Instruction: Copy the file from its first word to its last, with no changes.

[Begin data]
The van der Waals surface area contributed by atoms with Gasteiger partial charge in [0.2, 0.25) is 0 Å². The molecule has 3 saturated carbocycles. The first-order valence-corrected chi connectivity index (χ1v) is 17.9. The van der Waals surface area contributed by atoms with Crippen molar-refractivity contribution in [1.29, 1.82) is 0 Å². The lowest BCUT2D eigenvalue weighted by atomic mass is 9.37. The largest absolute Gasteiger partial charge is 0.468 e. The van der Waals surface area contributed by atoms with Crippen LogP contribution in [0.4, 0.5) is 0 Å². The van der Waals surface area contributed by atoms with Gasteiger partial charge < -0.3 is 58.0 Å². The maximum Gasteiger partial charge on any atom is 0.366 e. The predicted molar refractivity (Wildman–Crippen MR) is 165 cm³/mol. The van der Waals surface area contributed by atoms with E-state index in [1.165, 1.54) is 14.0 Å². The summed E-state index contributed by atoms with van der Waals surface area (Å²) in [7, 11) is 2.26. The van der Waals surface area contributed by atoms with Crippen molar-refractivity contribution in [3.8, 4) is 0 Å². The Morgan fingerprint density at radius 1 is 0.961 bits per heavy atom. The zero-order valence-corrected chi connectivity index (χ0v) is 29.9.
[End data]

The van der Waals surface area contributed by atoms with Gasteiger partial charge in [0.2, 0.25) is 0 Å². The molecule has 3 saturated carbocycles. The first-order valence-corrected chi connectivity index (χ1v) is 17.9. The van der Waals surface area contributed by atoms with Crippen molar-refractivity contribution in [1.29, 1.82) is 0 Å². The lowest BCUT2D eigenvalue weighted by atomic mass is 9.37. The largest absolute Gasteiger partial charge is 0.468 e. The van der Waals surface area contributed by atoms with Crippen LogP contribution in [0.4, 0.5) is 0 Å². The van der Waals surface area contributed by atoms with Gasteiger partial charge < -0.3 is 58.0 Å². The maximum Gasteiger partial charge on any atom is 0.366 e. The predicted molar refractivity (Wildman–Crippen MR) is 165 cm³/mol. The van der Waals surface area contributed by atoms with E-state index in [1.165, 1.54) is 14.0 Å². The summed E-state index contributed by atoms with van der Waals surface area (Å²) in [7, 11) is 2.26. The van der Waals surface area contributed by atoms with Crippen molar-refractivity contribution in [3.8, 4) is 0 Å². The Morgan fingerprint density at radius 1 is 0.961 bits per heavy atom. The zero-order valence-corrected chi connectivity index (χ0v) is 29.9.